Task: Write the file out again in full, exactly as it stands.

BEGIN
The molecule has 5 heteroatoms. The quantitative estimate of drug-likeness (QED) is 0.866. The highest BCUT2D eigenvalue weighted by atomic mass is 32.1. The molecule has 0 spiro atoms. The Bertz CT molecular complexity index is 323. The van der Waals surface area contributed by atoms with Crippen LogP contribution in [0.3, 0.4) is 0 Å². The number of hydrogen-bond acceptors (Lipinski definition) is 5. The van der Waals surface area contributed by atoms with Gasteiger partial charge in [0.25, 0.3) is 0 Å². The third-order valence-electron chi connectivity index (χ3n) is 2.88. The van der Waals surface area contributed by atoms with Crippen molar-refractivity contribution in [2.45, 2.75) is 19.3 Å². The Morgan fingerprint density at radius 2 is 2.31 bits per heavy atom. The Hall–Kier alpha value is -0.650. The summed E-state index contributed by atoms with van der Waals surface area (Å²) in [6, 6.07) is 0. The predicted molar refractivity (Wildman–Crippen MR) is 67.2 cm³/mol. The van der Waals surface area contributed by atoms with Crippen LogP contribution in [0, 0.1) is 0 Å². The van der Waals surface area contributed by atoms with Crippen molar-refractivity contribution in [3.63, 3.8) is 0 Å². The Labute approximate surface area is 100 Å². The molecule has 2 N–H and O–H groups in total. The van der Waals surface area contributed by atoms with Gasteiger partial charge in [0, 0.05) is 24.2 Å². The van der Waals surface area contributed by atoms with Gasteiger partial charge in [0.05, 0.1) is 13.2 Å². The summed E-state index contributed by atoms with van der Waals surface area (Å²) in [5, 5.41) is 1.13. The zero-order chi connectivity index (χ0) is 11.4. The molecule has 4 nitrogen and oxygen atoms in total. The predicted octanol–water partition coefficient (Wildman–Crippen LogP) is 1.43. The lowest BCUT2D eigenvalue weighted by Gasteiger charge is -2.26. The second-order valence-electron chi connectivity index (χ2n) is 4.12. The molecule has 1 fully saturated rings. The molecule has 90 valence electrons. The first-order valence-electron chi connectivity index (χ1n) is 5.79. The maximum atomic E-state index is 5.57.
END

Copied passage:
The molecule has 5 heteroatoms. The quantitative estimate of drug-likeness (QED) is 0.866. The highest BCUT2D eigenvalue weighted by atomic mass is 32.1. The molecule has 0 spiro atoms. The Bertz CT molecular complexity index is 323. The van der Waals surface area contributed by atoms with Crippen LogP contribution in [0.3, 0.4) is 0 Å². The number of hydrogen-bond acceptors (Lipinski definition) is 5. The van der Waals surface area contributed by atoms with Gasteiger partial charge in [0.25, 0.3) is 0 Å². The third-order valence-electron chi connectivity index (χ3n) is 2.88. The van der Waals surface area contributed by atoms with Crippen molar-refractivity contribution in [2.45, 2.75) is 19.3 Å². The Morgan fingerprint density at radius 2 is 2.31 bits per heavy atom. The Hall–Kier alpha value is -0.650. The summed E-state index contributed by atoms with van der Waals surface area (Å²) in [6, 6.07) is 0. The predicted molar refractivity (Wildman–Crippen MR) is 67.2 cm³/mol. The van der Waals surface area contributed by atoms with Crippen LogP contribution in [0, 0.1) is 0 Å². The van der Waals surface area contributed by atoms with Crippen molar-refractivity contribution in [3.63, 3.8) is 0 Å². The Labute approximate surface area is 100 Å². The molecule has 2 N–H and O–H groups in total. The van der Waals surface area contributed by atoms with Gasteiger partial charge in [0, 0.05) is 24.2 Å². The van der Waals surface area contributed by atoms with Gasteiger partial charge in [0.05, 0.1) is 13.2 Å². The summed E-state index contributed by atoms with van der Waals surface area (Å²) in [5, 5.41) is 1.13. The zero-order chi connectivity index (χ0) is 11.4. The molecule has 4 nitrogen and oxygen atoms in total. The predicted octanol–water partition coefficient (Wildman–Crippen LogP) is 1.43. The lowest BCUT2D eigenvalue weighted by Gasteiger charge is -2.26. The second-order valence-electron chi connectivity index (χ2n) is 4.12. The molecule has 1 fully saturated rings. The molecule has 90 valence electrons. The first-order valence-electron chi connectivity index (χ1n) is 5.79. The maximum atomic E-state index is 5.57.